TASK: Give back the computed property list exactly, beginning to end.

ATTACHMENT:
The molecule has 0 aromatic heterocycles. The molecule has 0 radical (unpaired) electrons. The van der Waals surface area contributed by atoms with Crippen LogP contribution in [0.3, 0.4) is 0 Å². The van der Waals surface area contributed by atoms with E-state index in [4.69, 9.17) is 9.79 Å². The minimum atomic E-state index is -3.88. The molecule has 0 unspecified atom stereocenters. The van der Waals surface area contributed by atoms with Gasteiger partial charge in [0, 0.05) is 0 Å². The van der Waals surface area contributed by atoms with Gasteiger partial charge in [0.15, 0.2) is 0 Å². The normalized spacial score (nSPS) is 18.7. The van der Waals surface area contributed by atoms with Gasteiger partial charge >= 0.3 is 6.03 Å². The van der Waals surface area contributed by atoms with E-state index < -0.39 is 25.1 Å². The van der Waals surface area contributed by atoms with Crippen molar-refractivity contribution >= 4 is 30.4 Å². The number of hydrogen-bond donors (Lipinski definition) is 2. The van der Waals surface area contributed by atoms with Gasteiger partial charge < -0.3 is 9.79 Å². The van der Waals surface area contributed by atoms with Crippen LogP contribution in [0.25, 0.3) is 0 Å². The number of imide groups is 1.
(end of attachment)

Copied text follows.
The molecule has 0 aromatic heterocycles. The molecule has 0 radical (unpaired) electrons. The van der Waals surface area contributed by atoms with Crippen LogP contribution in [0.3, 0.4) is 0 Å². The van der Waals surface area contributed by atoms with E-state index in [4.69, 9.17) is 9.79 Å². The minimum atomic E-state index is -3.88. The molecule has 0 unspecified atom stereocenters. The van der Waals surface area contributed by atoms with Gasteiger partial charge in [0, 0.05) is 0 Å². The van der Waals surface area contributed by atoms with Gasteiger partial charge in [0.15, 0.2) is 0 Å². The normalized spacial score (nSPS) is 18.7. The van der Waals surface area contributed by atoms with Gasteiger partial charge >= 0.3 is 6.03 Å². The van der Waals surface area contributed by atoms with E-state index < -0.39 is 25.1 Å². The van der Waals surface area contributed by atoms with Crippen molar-refractivity contribution >= 4 is 30.4 Å². The number of hydrogen-bond donors (Lipinski definition) is 2. The van der Waals surface area contributed by atoms with Gasteiger partial charge < -0.3 is 9.79 Å². The van der Waals surface area contributed by atoms with Crippen LogP contribution in [0.25, 0.3) is 0 Å². The number of imide groups is 1.